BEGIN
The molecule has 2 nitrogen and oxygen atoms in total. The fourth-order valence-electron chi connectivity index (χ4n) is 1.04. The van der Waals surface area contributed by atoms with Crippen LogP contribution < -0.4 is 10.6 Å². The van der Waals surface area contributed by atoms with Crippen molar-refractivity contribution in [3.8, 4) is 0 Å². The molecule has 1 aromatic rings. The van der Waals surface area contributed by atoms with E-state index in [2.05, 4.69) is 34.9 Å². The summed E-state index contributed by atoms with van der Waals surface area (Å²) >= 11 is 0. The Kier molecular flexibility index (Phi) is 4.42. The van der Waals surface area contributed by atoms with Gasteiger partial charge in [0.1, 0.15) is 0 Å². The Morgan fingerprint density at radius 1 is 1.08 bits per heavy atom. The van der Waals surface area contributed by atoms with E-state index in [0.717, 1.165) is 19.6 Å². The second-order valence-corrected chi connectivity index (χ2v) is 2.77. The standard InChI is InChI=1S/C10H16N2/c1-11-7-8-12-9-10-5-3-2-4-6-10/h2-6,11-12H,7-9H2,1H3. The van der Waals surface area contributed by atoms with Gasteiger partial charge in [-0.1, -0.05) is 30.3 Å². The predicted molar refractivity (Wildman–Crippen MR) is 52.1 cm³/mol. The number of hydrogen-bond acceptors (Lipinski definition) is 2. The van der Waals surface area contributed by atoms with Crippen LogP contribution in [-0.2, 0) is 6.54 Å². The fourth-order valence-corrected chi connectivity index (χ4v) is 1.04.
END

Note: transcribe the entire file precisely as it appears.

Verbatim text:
The molecule has 2 nitrogen and oxygen atoms in total. The fourth-order valence-electron chi connectivity index (χ4n) is 1.04. The van der Waals surface area contributed by atoms with Crippen LogP contribution < -0.4 is 10.6 Å². The van der Waals surface area contributed by atoms with Crippen molar-refractivity contribution in [3.8, 4) is 0 Å². The molecule has 1 aromatic rings. The van der Waals surface area contributed by atoms with E-state index in [2.05, 4.69) is 34.9 Å². The summed E-state index contributed by atoms with van der Waals surface area (Å²) >= 11 is 0. The Kier molecular flexibility index (Phi) is 4.42. The van der Waals surface area contributed by atoms with Gasteiger partial charge in [0.1, 0.15) is 0 Å². The Morgan fingerprint density at radius 1 is 1.08 bits per heavy atom. The van der Waals surface area contributed by atoms with E-state index in [0.717, 1.165) is 19.6 Å². The second-order valence-corrected chi connectivity index (χ2v) is 2.77. The standard InChI is InChI=1S/C10H16N2/c1-11-7-8-12-9-10-5-3-2-4-6-10/h2-6,11-12H,7-9H2,1H3. The van der Waals surface area contributed by atoms with Gasteiger partial charge in [-0.1, -0.05) is 30.3 Å². The predicted molar refractivity (Wildman–Crippen MR) is 52.1 cm³/mol. The number of hydrogen-bond acceptors (Lipinski definition) is 2. The van der Waals surface area contributed by atoms with Crippen LogP contribution in [-0.2, 0) is 6.54 Å². The fourth-order valence-corrected chi connectivity index (χ4v) is 1.04.